LETTER FROM SYDNEY
The features drawn after a long intercontinental flight, Stella Assange, lawyer and wife of the founder of WikiLeaks, Julian Assange, takes a deep breath before delivering her very first speech on Australian soil, Monday May 22, in front of the National Press Club from Canberra. “The truth is that I have mixed feelings about being here, as I always imagined my first visit (to Australia) would be with Julian and the kids, begins the mother of the whistleblower’s two youngest sons, moved but determined. I did not want to lose the opportunity to address you because we are now in a final phase. Julian urgently needs his freedom and Australia is playing a crucial role in securing his release.”she continues, straight in her purple suit.
For more than ten years, Canberra has granted minimal support to its national, offering him neither more nor less than the consular assistance to which any Australian struggling with a foreign legal system is entitled, regularly sheltering behind the principle of respect of the independence of the judicial process to do no more.
This approach gradually evolved, from the spring of 2022, after the arrival in power of the Labor Prime Minister, Anthony Albanese, who, believing that the incarceration of the cyberactivist had lasted too long, undertook to plead his case with the administration. American. “My motivation (…) is not to judge. People will have different opinions about the actions of Julian Assange but that does not preclude concluding that enough is enough”explained in particular the center-left leader, on May 22.
A major turning point
Since the beginning of May, Julian Assange has also and above all benefited, and for the first time, from the almost unanimous support of his country’s political class. The right-wing opposition finally decided to add its voice to all those who were already calling for his release. ” I think it’s been going on too long.” supported, on May 5, Peter Dutton, the leader of the Liberal Party. He also promised to participate in government-led efforts, through diplomatic channels, to find a solution.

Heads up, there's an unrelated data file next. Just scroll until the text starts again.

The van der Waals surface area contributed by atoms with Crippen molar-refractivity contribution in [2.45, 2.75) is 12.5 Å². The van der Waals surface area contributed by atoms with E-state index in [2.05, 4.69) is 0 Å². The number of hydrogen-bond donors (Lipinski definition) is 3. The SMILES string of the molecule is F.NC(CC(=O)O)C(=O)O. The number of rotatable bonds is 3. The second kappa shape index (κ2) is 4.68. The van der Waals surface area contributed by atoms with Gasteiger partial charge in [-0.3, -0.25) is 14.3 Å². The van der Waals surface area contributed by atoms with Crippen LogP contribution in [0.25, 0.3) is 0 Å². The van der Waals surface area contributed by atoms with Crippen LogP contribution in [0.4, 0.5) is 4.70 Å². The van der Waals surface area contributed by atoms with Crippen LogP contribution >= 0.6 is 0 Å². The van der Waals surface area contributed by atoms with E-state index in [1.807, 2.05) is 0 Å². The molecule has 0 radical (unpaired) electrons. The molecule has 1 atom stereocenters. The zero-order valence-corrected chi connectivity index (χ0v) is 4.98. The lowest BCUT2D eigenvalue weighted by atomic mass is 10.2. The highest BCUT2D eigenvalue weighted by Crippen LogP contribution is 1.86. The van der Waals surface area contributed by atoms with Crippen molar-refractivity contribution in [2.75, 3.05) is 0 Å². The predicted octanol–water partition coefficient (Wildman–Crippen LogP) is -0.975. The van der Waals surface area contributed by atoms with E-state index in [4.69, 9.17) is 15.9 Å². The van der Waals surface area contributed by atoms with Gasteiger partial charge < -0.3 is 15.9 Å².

This position marks a major turning point for the conservative camp, whose successive leaders had never expressed much sympathy for their fellow citizen, struggling with Washington since the publication, in 2010, by WikiLeaks, of classified documents on the wars in Iraq and Afghanistan revealing violations of human rights. Canberra has had a particularly close strategic relationship with the United States since World War II. Cooperation between the two countries has been further strengthened in recent years, faced with the rise of China in the Indo-Pacific.
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